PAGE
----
While you might think you know what you’re getting with Abraham Lincoln: Vampire Hunter, director Timur Bekmambetov and writer Seth Grahame-Smith seem bound and determined to defy any expectations viewers bring with them. While some might initially lump this in with 1966’s Billy the Kid vs. Dracula and other fodder that’s knowingly bad, those involved with this mash-up play it straight, delivering the story as if it were a groundbreaking documentary on The History Channel. Surprisingly, it works, as the cast and Bekmambetov never waver in the serious tone they take. This results in a movie that’s far more entertaining than it has any right to be, while it makes some surprisingly pointed metaphors as it draws comparisons from its outlandish premise to the War Between the States.
The film wastes little time filling in the gaps of our history books. It opens up on a young Lincoln growing up in Indiana, witnessing the vagaries of slavery firsthand when he sees his young friend Will abused at the hands of his master. Interfering when he shouldn’t, the would-be emancipator sees his family targeted by a group of vampires who are in league with local slave-runners. Seems the undead have set up their headquarters in the Deep South where feeding is easy, what with the slave population so readily at hand. While historians may claim Nancy Lincoln died of milk poisoning, revisions must be done as the film assures us that she was a victim of a vampire attack.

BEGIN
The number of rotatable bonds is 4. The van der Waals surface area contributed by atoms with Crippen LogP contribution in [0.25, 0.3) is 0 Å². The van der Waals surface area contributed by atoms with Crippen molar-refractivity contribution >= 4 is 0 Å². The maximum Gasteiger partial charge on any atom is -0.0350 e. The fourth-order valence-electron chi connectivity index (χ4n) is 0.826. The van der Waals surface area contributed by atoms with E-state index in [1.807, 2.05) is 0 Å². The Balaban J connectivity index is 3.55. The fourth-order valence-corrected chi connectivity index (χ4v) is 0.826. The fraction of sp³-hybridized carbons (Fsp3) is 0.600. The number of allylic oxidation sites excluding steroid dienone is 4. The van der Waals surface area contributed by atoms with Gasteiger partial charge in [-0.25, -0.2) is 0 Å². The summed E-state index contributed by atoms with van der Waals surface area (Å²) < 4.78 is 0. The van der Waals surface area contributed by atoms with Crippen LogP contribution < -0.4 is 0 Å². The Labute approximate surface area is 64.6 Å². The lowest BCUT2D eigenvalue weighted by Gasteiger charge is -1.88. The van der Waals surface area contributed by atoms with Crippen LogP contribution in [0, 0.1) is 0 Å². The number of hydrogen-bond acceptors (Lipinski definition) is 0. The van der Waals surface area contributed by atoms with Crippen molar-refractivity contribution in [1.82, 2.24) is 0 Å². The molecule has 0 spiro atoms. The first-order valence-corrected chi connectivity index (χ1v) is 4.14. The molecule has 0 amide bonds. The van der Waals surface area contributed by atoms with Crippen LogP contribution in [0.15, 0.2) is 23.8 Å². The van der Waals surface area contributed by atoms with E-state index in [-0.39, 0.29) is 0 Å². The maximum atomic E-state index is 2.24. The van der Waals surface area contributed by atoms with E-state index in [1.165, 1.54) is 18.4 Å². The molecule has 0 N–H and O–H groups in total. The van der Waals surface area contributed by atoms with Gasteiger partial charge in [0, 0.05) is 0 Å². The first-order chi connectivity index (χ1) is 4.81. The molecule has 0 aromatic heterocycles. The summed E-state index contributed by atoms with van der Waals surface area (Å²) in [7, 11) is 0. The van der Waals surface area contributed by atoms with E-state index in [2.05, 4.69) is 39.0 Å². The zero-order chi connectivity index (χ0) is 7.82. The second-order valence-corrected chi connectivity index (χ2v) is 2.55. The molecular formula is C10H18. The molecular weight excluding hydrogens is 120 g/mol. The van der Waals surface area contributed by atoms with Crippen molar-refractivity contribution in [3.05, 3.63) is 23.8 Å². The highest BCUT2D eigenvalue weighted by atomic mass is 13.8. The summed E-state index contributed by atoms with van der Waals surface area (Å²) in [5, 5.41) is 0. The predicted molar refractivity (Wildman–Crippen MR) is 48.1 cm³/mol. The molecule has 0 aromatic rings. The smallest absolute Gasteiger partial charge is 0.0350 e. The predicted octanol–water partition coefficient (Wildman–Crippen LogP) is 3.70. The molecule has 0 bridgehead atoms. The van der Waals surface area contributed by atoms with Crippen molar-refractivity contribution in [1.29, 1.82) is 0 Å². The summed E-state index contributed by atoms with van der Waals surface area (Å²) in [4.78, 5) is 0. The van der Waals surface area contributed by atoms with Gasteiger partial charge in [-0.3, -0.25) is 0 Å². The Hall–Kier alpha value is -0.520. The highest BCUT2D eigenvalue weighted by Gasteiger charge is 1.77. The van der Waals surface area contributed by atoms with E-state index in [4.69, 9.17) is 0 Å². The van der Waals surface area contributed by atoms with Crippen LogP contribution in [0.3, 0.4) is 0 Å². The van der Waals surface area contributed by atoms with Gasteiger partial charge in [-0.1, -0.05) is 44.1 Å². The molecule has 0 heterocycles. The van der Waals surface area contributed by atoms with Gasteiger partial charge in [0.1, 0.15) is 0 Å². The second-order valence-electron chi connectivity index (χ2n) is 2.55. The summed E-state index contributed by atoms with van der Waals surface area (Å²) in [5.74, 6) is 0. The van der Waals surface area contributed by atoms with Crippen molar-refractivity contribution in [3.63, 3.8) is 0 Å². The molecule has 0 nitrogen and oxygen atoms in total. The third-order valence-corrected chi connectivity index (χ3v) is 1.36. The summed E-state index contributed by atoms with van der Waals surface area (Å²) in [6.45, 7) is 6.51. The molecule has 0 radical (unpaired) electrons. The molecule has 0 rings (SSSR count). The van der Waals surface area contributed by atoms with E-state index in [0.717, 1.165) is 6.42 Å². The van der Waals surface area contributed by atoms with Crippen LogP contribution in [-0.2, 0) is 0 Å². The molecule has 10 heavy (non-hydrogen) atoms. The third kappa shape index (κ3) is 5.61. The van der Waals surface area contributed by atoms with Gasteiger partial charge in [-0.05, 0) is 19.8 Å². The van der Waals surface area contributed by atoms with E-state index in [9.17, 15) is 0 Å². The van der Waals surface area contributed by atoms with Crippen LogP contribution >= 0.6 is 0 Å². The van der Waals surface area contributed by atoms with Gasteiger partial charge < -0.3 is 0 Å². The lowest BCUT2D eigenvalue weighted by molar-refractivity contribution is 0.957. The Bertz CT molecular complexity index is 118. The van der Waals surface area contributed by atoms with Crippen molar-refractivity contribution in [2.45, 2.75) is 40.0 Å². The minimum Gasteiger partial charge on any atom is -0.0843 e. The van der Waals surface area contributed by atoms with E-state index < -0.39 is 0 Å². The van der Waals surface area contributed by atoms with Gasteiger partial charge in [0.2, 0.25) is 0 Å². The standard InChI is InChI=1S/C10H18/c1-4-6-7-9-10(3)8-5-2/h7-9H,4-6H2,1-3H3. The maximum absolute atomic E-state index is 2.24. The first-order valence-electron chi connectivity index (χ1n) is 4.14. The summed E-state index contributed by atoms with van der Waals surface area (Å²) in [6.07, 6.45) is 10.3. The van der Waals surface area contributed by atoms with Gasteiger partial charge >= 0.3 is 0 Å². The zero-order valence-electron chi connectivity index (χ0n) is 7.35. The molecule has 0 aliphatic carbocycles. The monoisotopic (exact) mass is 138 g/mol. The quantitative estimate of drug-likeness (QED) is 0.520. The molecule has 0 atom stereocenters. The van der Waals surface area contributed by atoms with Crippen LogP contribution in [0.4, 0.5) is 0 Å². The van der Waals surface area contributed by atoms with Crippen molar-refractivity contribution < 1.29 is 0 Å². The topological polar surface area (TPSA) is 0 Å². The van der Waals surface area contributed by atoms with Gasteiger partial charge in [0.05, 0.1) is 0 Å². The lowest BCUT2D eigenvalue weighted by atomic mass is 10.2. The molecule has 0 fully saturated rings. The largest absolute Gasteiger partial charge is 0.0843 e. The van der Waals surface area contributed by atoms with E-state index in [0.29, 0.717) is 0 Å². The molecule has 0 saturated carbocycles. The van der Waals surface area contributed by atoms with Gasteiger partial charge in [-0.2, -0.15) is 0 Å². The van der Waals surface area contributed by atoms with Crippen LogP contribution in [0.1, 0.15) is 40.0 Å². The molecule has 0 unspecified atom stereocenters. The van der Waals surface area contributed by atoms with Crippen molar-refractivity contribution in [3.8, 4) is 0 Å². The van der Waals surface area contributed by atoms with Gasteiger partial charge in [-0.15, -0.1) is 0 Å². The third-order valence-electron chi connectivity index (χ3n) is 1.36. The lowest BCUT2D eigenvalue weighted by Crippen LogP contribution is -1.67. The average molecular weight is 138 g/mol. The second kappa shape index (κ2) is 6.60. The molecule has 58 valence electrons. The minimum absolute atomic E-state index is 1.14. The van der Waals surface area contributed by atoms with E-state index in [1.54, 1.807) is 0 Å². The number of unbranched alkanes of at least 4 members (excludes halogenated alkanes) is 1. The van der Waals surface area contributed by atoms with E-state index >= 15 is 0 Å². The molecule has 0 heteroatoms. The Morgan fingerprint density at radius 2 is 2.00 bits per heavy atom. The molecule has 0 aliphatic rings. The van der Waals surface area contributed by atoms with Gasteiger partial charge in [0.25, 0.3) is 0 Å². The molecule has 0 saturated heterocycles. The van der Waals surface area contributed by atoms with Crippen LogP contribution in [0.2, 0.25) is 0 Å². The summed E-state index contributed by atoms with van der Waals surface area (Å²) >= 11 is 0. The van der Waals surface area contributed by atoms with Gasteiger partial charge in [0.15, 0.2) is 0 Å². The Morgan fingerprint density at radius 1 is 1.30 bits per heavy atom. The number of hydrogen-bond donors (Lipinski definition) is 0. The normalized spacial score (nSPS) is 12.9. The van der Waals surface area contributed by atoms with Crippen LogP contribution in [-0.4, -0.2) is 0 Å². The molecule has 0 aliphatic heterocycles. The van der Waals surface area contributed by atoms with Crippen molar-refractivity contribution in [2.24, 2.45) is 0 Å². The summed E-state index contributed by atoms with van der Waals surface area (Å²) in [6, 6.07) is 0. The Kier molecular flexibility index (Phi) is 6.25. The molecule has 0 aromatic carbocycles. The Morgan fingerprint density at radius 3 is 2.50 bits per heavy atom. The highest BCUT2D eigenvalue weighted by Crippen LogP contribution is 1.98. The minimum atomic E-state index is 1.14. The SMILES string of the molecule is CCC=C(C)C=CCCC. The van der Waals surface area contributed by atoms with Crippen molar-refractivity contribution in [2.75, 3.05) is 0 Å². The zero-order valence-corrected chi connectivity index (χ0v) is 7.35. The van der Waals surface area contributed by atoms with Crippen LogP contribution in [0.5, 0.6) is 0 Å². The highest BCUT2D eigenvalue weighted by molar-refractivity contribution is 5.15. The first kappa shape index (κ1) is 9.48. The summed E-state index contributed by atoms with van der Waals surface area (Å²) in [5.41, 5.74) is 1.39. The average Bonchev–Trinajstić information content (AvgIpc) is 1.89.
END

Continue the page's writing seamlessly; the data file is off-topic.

As Lincoln (Benjamin Walker) grows, his thirst for vengeance consumes him. Under the tutelage of Henry Sturgess (Dominic Cooper), he learns to dispatch vampires with a single whack from his silver-headed axe, going from town to town on his personal scorched earth campaign. Finally settling in Springfield, he meets and marries Mary Todd (Mary Elizabeth Winstead), enters into a life of politics, which leads to the White House, all the while being closely watched by Adam (Rufus Sewell), the king of the undead, who’s eager to test Lincoln’s mettle.
In keeping with the film’s serious tone, the production values are top-notch. All of the period costumes, sets and locations have a worn, authentic feel to them. This helps considerably in creating a genuine sense of a past in which supernatural beings might thrive, fueled by a pervasive belief in the supernatural. However, the most effective tool in selling this tale is how Grahame-Smith weaves his alternate history with real-life events. Slavery is equated with vampirism as similar states of being undead. It proves to be an unexpectedly powerful metaphor, especially once the Civil War gets underway. We see rebels and the undead fighting side-by-side to preserve their way of life.
The script has plenty of holes in it (Lincoln and his aides are able to melt boxcar loads of silver and fashion it into cannonballs and bayonets overnight), but Bekmambetov wisely keeps things moving at a near breathless pace, moving from gory battle to historical interlude and back again with a fluidity that effortlessly sweeps you away. While Walker is a bit stiff early on, he grows into the role. Winstead humanizes Mary by giving her a fiery wit and sense of resolve in the face of considerable adversity.
Against all odds, Lincoln proves to be a bloody good time that works because it refuses to play things tongue in cheek, maintaining a consistent tone throughout. This is wise, as a film divided against itself cannot stand.
Contact Chuck Koplinski at firstname.lastname@example.org.